Nov 10 2016

One more “C” for the Jewelry industry: Copyright

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The Jewelry industry has long been familiar with the cut, color and clarity "C's".  Another "C" that jewelers should know is Copyright.

Key points to consider regarding copyrights:

Copyright is a form of protection provided by law to authors of creative "original works of authorship".  Copyright gives its' owner the right to prevent others from unauthorized uses of their work and creates a bundle of exclusive rights for the author such as; the right to reproduce, display or perform, distribute, and prepare derivative works.

Registration and or publication of a copyright of the work is not necessary to obtain copyright protection but, these steps can "enhance" the authors' ability to sue and/or stop others from copying their work.

Registration is done through the Copyright Office and there must be a registration before you can sue. 

Publication is the distribution of a work to the public by sale or other transfer of ownership, or by rental, lease or lending.  The offering to distribute copies to a group of persons for the purposes of further distribution, or public display, constitutes publication.  At essence is necessary for a work to be considered published is it being made available to the public in an unrestricted manner. 

Publication from a copyright rights perspective is so important because it sets the date from which time begins to run for a timely registration but it also makes certain defenses by an infringer harder to raise among other things.

Publication is also important when applying for registration.  It determines how the work can be registered.  For example, generally when the work is unpublished it can be registered as a collection for one single filing fee, which can be cost beneficial for a jewelry designer that has more than one piece of jewlery they wish to protect.  There are some instances when publication has already occurred that the pieces can be registered together, requiring only one single filing fee.  However, there are also instance when various pieces may require independent registration.  Each case is different and each unique aspect must be taken into consideration.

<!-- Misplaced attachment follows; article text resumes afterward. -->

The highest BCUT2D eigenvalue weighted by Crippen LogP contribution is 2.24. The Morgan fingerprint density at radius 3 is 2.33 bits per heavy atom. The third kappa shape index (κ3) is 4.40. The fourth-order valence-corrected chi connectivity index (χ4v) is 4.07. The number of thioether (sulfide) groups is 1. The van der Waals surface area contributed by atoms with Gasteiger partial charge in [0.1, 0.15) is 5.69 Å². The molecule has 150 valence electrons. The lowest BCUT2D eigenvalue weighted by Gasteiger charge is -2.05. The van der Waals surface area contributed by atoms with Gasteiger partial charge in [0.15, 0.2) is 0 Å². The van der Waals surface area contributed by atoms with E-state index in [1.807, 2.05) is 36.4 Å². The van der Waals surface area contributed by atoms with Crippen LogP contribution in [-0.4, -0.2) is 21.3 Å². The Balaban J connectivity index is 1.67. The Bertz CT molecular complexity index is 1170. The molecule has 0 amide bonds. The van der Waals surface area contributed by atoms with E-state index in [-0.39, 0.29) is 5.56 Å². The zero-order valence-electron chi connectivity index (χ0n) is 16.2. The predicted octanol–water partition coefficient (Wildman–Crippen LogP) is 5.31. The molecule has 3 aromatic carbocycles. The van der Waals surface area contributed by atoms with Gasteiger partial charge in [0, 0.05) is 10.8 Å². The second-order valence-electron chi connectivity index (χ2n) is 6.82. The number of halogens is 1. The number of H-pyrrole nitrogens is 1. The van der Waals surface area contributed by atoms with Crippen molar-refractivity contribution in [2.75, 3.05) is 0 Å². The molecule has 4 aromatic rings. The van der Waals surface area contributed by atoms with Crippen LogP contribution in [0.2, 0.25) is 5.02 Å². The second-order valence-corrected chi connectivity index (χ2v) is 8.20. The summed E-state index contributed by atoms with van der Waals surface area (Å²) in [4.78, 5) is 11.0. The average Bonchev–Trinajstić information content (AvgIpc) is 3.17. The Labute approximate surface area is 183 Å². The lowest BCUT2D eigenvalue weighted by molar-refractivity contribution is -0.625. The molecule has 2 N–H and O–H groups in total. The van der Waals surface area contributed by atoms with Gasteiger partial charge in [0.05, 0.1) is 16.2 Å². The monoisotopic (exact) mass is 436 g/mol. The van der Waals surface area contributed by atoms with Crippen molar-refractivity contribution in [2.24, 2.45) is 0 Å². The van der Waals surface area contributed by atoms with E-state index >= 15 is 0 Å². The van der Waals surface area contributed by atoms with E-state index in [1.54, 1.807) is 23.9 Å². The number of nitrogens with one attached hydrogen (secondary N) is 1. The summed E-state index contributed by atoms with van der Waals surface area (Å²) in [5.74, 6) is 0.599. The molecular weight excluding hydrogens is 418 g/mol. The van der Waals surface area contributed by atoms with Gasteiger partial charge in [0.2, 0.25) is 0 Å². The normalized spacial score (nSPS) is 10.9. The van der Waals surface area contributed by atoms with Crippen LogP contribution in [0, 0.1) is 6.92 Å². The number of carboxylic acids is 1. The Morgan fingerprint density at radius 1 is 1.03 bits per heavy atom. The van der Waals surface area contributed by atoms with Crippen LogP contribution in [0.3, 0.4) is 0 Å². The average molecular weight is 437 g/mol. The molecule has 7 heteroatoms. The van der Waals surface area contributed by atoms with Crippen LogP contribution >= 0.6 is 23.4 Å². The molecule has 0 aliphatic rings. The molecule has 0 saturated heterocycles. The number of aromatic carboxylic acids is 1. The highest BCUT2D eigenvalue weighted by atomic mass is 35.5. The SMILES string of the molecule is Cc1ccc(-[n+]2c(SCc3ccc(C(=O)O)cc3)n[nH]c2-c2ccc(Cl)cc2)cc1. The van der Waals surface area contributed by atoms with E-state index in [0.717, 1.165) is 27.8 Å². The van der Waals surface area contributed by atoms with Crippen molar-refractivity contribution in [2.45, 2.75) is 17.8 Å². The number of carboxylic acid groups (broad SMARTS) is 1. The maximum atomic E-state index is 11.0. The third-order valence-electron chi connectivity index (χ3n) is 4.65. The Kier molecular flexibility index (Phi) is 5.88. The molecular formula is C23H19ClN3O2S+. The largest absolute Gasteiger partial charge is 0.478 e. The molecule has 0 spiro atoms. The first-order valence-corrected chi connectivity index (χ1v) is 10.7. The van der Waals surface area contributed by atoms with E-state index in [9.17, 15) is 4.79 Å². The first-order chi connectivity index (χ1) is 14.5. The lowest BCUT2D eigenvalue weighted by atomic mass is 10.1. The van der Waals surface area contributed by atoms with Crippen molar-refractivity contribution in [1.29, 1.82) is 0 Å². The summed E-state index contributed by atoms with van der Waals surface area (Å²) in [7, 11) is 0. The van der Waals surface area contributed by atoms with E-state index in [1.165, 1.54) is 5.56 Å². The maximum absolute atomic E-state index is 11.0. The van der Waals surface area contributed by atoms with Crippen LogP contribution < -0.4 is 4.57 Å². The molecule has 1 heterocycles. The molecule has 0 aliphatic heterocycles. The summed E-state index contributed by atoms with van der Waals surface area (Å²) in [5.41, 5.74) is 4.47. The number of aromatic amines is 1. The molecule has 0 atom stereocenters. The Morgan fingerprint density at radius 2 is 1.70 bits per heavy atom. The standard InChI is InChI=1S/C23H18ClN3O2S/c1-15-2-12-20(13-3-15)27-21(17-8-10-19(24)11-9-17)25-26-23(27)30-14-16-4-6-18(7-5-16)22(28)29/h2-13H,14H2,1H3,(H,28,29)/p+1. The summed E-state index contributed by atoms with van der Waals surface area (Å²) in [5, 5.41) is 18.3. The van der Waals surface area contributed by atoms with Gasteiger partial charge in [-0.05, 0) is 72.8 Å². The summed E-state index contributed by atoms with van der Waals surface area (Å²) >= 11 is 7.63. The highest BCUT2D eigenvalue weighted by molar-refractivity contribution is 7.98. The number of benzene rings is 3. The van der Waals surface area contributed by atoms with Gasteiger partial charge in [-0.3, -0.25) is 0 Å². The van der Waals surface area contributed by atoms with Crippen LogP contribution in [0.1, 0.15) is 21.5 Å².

A valid copyright registration for a jewelry design puts the owner in a much better position if he finds himself in a situation where the work is copied.  For example it can help shifting some of the burden-of-proof to the alleged infinger, which in the long run saves the owner of the copyright money in litigation costs and deters potential infingers.

As with cut, color and clarity, Copyright Law is not so straightforward. All designs aren't "cut" the same way, requiring different adjustments depending on the settings. A "tint" can be fanciful or undesirable depending on the circumstance. Regardless of the case, there are many "flaws" that only a trained eye can see.  Much of jewlery designers' time has been invested in learning about different materials, styles, patterns as well as adapting a technique to create such masterpieces that some important steps should be taken to protect those same jewelry designs.